Tuesday, February 16, 2016

A terrifying plane accident inspired Blue Angel

I’m sure there are a million things that can inspire an author to write a particular story. Here’s how BLUE ANGEL was born:

I started writing my first draft more than three decades ago. I was newly married to a wonderful man who was an officer on a nuclear submarine, the USS Haddock, stationed in San Diego. I was incredibly impressed with his sense of honor and duty. He loved being out to sea, and he loved helping to protect our nation.

When we were married only a year, he was deployed on a West-Pac (Western Pacific) sea tour. He was gone for six months straight (with brief stops at ports in the Pacific.) Our only communication was through family grams (50 word “telegrams” that could be sent to my husband while his boat was submerged.) Each wife received six family grams during the six-month deployment.

Since I was alone in San Diego, I decided to try my hand at writing a novel. In the local media I’d heard a new romance writer’s group, the Romance Writers of America, was hosting its first convention in town. I was curious. While I didn’t attend that convention, I did sit down at the typewriter and start typing.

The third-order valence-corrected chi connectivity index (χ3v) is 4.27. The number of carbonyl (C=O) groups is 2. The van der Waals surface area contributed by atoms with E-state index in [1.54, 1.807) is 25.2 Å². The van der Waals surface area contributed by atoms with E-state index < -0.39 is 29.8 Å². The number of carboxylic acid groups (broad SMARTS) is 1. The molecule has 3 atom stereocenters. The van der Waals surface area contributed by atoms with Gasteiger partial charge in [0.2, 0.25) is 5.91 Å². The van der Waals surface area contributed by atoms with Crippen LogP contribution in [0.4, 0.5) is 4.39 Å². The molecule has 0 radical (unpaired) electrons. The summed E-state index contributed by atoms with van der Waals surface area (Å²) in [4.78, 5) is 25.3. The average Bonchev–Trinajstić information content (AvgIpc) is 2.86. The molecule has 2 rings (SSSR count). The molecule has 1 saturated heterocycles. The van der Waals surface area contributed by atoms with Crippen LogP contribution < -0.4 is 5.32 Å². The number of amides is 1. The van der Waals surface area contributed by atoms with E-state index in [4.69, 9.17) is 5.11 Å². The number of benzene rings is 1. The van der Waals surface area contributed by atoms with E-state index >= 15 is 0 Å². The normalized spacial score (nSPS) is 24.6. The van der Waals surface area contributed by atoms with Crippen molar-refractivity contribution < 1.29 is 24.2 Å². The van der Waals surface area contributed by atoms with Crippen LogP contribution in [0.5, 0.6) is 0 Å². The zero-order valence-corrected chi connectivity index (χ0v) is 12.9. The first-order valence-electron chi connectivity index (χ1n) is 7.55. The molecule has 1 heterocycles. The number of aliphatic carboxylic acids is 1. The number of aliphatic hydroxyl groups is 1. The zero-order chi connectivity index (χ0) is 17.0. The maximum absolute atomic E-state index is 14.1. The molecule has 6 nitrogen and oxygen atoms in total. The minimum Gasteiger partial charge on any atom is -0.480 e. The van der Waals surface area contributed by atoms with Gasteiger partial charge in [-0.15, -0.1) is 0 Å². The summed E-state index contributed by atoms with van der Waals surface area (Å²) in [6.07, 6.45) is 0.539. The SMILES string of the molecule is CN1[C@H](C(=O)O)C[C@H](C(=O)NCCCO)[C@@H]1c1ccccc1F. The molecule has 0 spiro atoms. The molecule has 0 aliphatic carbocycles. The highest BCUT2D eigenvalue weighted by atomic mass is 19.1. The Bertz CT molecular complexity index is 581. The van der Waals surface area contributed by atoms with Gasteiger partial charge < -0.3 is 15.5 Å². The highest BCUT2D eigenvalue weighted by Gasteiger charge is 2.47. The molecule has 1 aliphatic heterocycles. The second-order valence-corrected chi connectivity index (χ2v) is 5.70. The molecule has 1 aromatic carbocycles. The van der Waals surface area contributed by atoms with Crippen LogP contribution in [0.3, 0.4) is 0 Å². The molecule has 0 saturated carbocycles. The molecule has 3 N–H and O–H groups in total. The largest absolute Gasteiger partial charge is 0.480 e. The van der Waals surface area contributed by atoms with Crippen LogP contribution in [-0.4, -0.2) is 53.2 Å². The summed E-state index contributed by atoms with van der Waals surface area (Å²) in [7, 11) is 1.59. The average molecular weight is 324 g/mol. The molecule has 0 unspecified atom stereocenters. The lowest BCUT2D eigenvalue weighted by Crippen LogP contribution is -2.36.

My first hero was a submarine officer who had lots of dinner dates with the heroine, a nurse. It didn’t take a professional editor to tell me it wasn’t working, so I started again. This time, I decided my hero would be a Navy pilot who had lost his best friend to a flying accident. Understandably, he develops anxiety about being in the cockpit. That plot twist comes directly from my experience flying.

When I was a 21 year old college student in Boston, I was returning to school after winter break and my plane (a DC-10) overshot the run at snowy Logan Airport and landed in the Boston Harbor. It was a terrifying experience. I was sitting toward the front of the plane, and I watched in horror as the nose of the plane separated from the body and descended into the icy water. Two men, a middle-aged man and his elderly father, had been sitting in the from row and they were never found. I had to walk on the wing, wade through hip-deep water and climb up an icy incline to get back to safety. (It wasn’t easy as I’d been wearing Candies shoes at the time.) While I was unharmed, I never got over the experience. I do fly today, but I never relax and enjoy it.

So, it seemed fitting to me to create a scenario where a fear of flying (and getting over a fear of flying) played a key role in my story. Also, most of BLUE ANGEL takes place in San Diego where I lived during my husband’s Navy sea tour. I loved the city–truly the most fabulous weather in the world–and hope that comes out in my book.

I hope you enjoy Blue Angel.
To Purchase
And On Amazon

No comments: